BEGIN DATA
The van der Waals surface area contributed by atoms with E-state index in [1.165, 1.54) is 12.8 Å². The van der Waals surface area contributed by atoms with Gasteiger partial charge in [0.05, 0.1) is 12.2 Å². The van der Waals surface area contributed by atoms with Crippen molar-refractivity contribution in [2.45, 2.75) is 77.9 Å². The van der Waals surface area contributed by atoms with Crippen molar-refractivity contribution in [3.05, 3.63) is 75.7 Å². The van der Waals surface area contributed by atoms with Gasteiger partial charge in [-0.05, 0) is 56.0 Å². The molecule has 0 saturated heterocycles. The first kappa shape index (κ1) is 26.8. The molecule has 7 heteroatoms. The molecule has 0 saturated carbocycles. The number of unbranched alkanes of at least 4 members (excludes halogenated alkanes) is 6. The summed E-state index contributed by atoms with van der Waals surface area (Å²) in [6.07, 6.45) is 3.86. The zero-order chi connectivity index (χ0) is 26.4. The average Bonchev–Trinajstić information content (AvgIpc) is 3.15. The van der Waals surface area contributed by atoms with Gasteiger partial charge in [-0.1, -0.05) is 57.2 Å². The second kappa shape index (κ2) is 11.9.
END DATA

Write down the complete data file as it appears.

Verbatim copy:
The van der Waals surface area contributed by atoms with E-state index in [1.165, 1.54) is 12.8 Å². The van der Waals surface area contributed by atoms with Gasteiger partial charge in [0.05, 0.1) is 12.2 Å². The van der Waals surface area contributed by atoms with Crippen molar-refractivity contribution in [2.45, 2.75) is 77.9 Å². The van der Waals surface area contributed by atoms with Crippen molar-refractivity contribution in [3.05, 3.63) is 75.7 Å². The van der Waals surface area contributed by atoms with Gasteiger partial charge in [-0.05, 0) is 56.0 Å². The molecule has 0 saturated heterocycles. The first kappa shape index (κ1) is 26.8. The molecule has 7 heteroatoms. The molecule has 0 saturated carbocycles. The number of unbranched alkanes of at least 4 members (excludes halogenated alkanes) is 6. The summed E-state index contributed by atoms with van der Waals surface area (Å²) in [6.07, 6.45) is 3.86. The zero-order chi connectivity index (χ0) is 26.4. The average Bonchev–Trinajstić information content (AvgIpc) is 3.15. The van der Waals surface area contributed by atoms with Gasteiger partial charge in [-0.1, -0.05) is 57.2 Å². The second kappa shape index (κ2) is 11.9.